This is a delicate yet complicated dance that we do as Project managers. The key to this is communication with the project team and the resource managers.
Look ahead for your needs or you will be behind before you know it ....
There are multiple ways to setup document libraries in SharePoint and you need to consider what is the best approach for your organization. Here are some examples:
Using folders in SharePoint. Since the days of DOS we have used folders for separating out our files. You can do this in SharePoint, but the intent of SharePoint is to have enough meta data tagged to your file so you can search or filter for the file you are looking for (just like you search for something on Google) instead of having them in folders. The other downside of folders in SharePoint is that it makes security of libraries more complicated.
The second option is to have multiple libraries. An example of this is having a library for each department in your organization. Again you can get into the issue of folks using folders again (you need to train people on what SharePoint is and can do, before you set them free using SharePoint). If you can get them to not use folders, they need to get use to entering in a description for each file, and/or add your own columns of data you would like to capture (kinda like folder names, but now you can filter for those documents). The issue with this is that we are so use to doing a save as, and drag and drop to a folder that this new step of adding meta data is a hard one to get folks to get use to.
Next, taking the concept from above you can create “views”, which is nothing more then a filter. At a previous organization I worked at we had 45 SOPs but not every person needed to read and understand all of them. So we added a column to the library to indicate which job titles needed to review each SOP. Then we created a View for each job title so they can see just their SOPs. The nice thing about views is it really just ends up being a link to a webpage to the specific data you want to view. So you can email this link or embed it in another webpage (so if we add SOPs to your link, it is okay, no need to update the link the new SOPs will just show up). If you have files in folders within this library, you can forget using views to try to pull files from the folders.
When creating a document library you need to keep security in mind (who needs access?) and do you want version control turned on? For those sensitive HR documents you can only allow a few key folks access to that part of our library or you can drill it down just to one document. Version control, if it is on with 2007 every time you save the document it will create another copy of it once you check it back in (for some organizations they may have space concerns). And with 2010 (I think) it will only save the new piece you updated (so, taking up less space then resaving another copy of the document).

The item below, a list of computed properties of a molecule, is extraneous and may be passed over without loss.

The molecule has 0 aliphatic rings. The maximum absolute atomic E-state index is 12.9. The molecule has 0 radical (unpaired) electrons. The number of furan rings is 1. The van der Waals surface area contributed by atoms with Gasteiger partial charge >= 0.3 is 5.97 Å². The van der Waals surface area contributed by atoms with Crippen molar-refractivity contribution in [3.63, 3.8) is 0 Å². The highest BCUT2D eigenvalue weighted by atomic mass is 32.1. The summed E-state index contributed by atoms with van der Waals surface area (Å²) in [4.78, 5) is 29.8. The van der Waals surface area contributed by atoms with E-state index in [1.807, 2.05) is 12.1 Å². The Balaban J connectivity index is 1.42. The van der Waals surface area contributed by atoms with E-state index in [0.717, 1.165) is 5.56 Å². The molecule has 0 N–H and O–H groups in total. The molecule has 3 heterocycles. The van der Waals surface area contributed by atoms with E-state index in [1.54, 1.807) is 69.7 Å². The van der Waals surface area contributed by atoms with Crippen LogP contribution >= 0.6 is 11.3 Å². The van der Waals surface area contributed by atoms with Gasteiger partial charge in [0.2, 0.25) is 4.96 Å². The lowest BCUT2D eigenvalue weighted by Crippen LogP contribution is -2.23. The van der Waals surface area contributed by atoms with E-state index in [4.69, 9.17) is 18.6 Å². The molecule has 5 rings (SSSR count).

Alerts. If you want you can set up email alerts be sent out when a new document is added and or changed. Example: you have a project with a library and a view named Meeting Minutes. When you add minutes to that view it will automatically send out an email to let your team members (you setup the users) that a new set of minutes has been added. Or you can be that controlling person that wants to make sure no one is monkeying around with your files (so you receive and email when anything changes).
Document Library template. Yes, if your organization agrees to a new methodology for document libraries you can create a template for all to use.
Final thoughts …
So it is up to the users on how they want to use SharePoint, but you need to make sure they are aware there are other ways to do things in SharePoint than using folders.
Recently I gave a short talk about project charters and I thought I would post my presentation here.
All projects, big or small, need to have a charter. It functions as a summary document at the start of a project. If you cannot summarize things at the start you could be headed down the path to failure ...
Recently I attended the Madison PMI Professional Development Day at the Monona Terrace. The theme was Great Leaders Building Strong Teams.
I attended many excellent talks and here are my thoughts on them.
The first keynote speaker was Barry Alvarez, Athletic Director at the University of Wisconsin. Barry told many stories from his career as the Head Football coach starting with the challenge of changing the culture of a losing team to moving the mind set of his team to see it was not just Ron Dayne going for the Heisman Trophy but the whole team. Finally he mentioned how he kept his team focused on achieving the WIN (What’s Important Now).
Lesson Learned: If you are tossed into a loser ongoing project gather the troops and focus on what done is.
Next I attended at talk titled: Positioning Your PMO as an Organizational Alignment Engine by Terry Doerscher
Terry is the author of Taming Change with Portfolio Management (checkout my book review) and he started out his talk with some stats from a survey he has conducted a couple of times over the past couple of years. The biggest eye opener in the survey was that organizational alignment was the biggest issue.
Lesson Learned: If you don’t focus on alignment your organization and projects will continue to flop around.
Then I attended a talk titled: Implement a PMO – Lessons Learned by Mark House
Mark went over two examples of PMOs that he created. He came from a very structured PMO with State Farm and then he moved on to take on a job with the state of Illinos to help one of their departments create a PMO. Mark came in with a tool box full of templates, policies and how to’s, but quickly found out it wasn’t going to work. He stepped back and slowly rolled things out like an agenda template and status reports. Also he found out the super formal way that worked for all projects at State Farm wasn’t going to work, so they came up with a PM Light version of their PM process and trained all project members on project management.